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Born in his wilds, the rude and humble swain,
Whose wishes centre in his small domain,
Who night and morning breasts the chilling airy
And tends his flock the object of his care ;
Views Nature's landscape with admiring eye,
And looks with wonder on the evening sky;
He loves the grandeur of the gliding flood,
The pensive silence of the deep-dark wood;
He loves to hear, while stretch'd on lowly bed,
The storm beat loudly on his little shed; . 180
Delighted views the golden sun of morn
And hears the hunter wind his early horn;
The voice of music meets his willing ear,
The tale of sorrow ever claims his tear.
These warm impressions speak uncultur'd Taste,
Which lives with rustics in the dreary waste;
Which spreads o'er Nature an enrapturing smile,
And smooths for man the rugged brow of 'Toil.

ing. It makes use of the imagination but without submit. ting to it, and keeps it always in subjection. It consults nature universally, follows it step by step, and is a faithful image of it.

Who loves to wander o'er romantic plains, 189 Will likewise love the bard's descriptive strains; Who loves to listen to the feathered throng, Enraptur'd hears the poet raise his song. *

* That mind possesses the seeds of taste, and frequently of immitative genius, which is powerfully impressed by the diversified appearances of nature: which is soothed, delighted, and aroused, by the valley, the lawn, the wil. derness, the mountain, the rivulet and the ocean; which listens with correspondent emotions to the whisper of the breeze, and to the howling of the midnight storm. The sense of beauty and of grandeur is peculiar to man. The herd in common with him sensually enjoy the seasons as they roil. They repose upon the bank and beneath the shade of the tree; they receive their nourishment from the pasture and the stream ; but man only perceives the images of beauty and sublimity in the skies and in the objects which surround him.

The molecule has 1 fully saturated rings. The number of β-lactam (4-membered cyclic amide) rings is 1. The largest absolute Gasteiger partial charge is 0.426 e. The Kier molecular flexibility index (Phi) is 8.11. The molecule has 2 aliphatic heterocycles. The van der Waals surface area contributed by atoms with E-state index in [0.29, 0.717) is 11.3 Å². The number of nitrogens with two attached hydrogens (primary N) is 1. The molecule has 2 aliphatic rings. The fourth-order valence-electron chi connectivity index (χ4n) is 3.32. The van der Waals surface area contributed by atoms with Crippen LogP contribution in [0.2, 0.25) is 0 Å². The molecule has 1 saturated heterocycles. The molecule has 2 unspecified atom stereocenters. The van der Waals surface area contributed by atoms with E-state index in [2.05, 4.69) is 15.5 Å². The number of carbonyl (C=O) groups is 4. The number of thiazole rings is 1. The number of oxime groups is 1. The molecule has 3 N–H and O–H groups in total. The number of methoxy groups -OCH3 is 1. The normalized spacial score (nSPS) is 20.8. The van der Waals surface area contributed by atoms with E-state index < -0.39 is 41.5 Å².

The pastoral, is generally the most delightful species of poetry to youthful genius. Smitten with the love of nature, her poetical enthusiast dwells unwearied on the pages of those who have depicted her charms; he roves with delight through the divine Georgics,....through Mil. ton's descriptive scenes,....through the seasons of Thomson and the task of Cowper: He adopts the language of the bard of the Castle of Indolence.

I care pot Fortune what you me deny:

You cannot rob me of free Nature's grace,

Judgment to all in every state is given; But Genius is the rarest boon of heaven. The world's small limits can but few contain, Who more than worlds, hold in their boundless

reign;

You cannot shut the windows of the sky,

Thro' which Aurora shews her brightening face;

You cannot bar my constant feet to trace
The woods and lawns by living stream at eve.

The “ Farmer's Boy” is a fine exhibition of untutored genius. It discovers the powerful influence which the scenes of nature have upon the feeling bosom. The des. criptions which it contains are accurate, but they are inferior to those of Burns in a glowing and exciting warmth. .... Cowper in the fourth book of his Task beautifully des. cribes the sensations of his early days, when he began to feel the inspiration of the Muse: